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How Reboot's Catchy Theme Song Came To Be

With an opening scene that takes place at the Hulu executive offices, "Reboot" is the streaming giant's most meta offering yet. As the title suggests, the new comedy series follows a young writer, played by Rachel Bloom, looking to reboot an aughts-era sitcom called "Step Right Up." The "Reboot" cast includes Keegan-Michael Key, Johnny Knoxville, Judy Greer, and Calum Worthy as the original sitcom stars.

In the early moments of "Reboot," audiences are granted a look at the opening credits of "Step Right Up." With its brightly lit interiors and reliable laugh track, "Step Right Up" is cut from the same cloth as "Full House," "Boy Meets World," and "The Fresh Prince" — all of which were recently rebooted themselves, the comedy is quick to point out. No classic sitcom opening credit sequence would be complete without an earwormy theme song, and "Reboot" delivers on that promise. Here's how the fake "Step Right Up" song came to be.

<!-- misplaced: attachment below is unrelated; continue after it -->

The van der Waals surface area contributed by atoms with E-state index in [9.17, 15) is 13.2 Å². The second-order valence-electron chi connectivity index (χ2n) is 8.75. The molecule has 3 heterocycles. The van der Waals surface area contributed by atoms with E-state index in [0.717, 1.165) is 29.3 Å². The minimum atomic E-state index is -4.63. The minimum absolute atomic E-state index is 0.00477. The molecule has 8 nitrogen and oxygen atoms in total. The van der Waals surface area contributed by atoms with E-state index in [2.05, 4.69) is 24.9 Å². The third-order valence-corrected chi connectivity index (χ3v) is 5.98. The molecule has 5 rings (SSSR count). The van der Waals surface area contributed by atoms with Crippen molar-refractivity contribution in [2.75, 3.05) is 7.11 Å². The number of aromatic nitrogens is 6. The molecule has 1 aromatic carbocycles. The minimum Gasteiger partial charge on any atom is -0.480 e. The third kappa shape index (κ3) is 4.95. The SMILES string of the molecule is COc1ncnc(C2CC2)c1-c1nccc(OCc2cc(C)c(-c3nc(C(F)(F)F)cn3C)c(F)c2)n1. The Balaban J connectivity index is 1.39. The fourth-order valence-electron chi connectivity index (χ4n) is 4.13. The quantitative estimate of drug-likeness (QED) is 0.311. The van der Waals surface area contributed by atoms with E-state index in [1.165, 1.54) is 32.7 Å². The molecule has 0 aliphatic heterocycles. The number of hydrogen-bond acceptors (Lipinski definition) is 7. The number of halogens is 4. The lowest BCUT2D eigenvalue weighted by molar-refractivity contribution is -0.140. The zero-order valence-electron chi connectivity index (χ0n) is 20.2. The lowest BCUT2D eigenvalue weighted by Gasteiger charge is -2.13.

Reboot creator Steve Levitan wrote the theme song himself

"Reboot" creator Steven Levitan has long been a fixture of comedy TV. His writer and producer credits include "Wings," "Frasier," and "The Larry Sanders Show," but he's perhaps best known for creating "Modern Family" (via IMDb). With that experience under his belt, Levitan was more than qualified to imagine a theme song for "Reboot." "I wrote it, and it was just so fun," Levitan told Collider. "It's so fun to write insipid things." Levitan took cues from series like "Full House" and "My Two Dads," using the squeaky clean series as a jumping-off point. "I listened to a few of those old theme songs and I knew I wanted it to sound ridiculously authentic to that time," he said.

The "Reboot" theme song started as a voice recording, which Levitan then forwarded to friend and musician Rick Cowling. "Within three hours, he sent it back to me, fully orchestrated with him singing it. I was like, 'This is absolutely 100% perfect.'" The alchemy between Levitan and Cowling may have been a little too perfect, the creator admits, because the end product is dangerously catchy. "It gets in your ear," warned Levitan. "Be careful, everybody."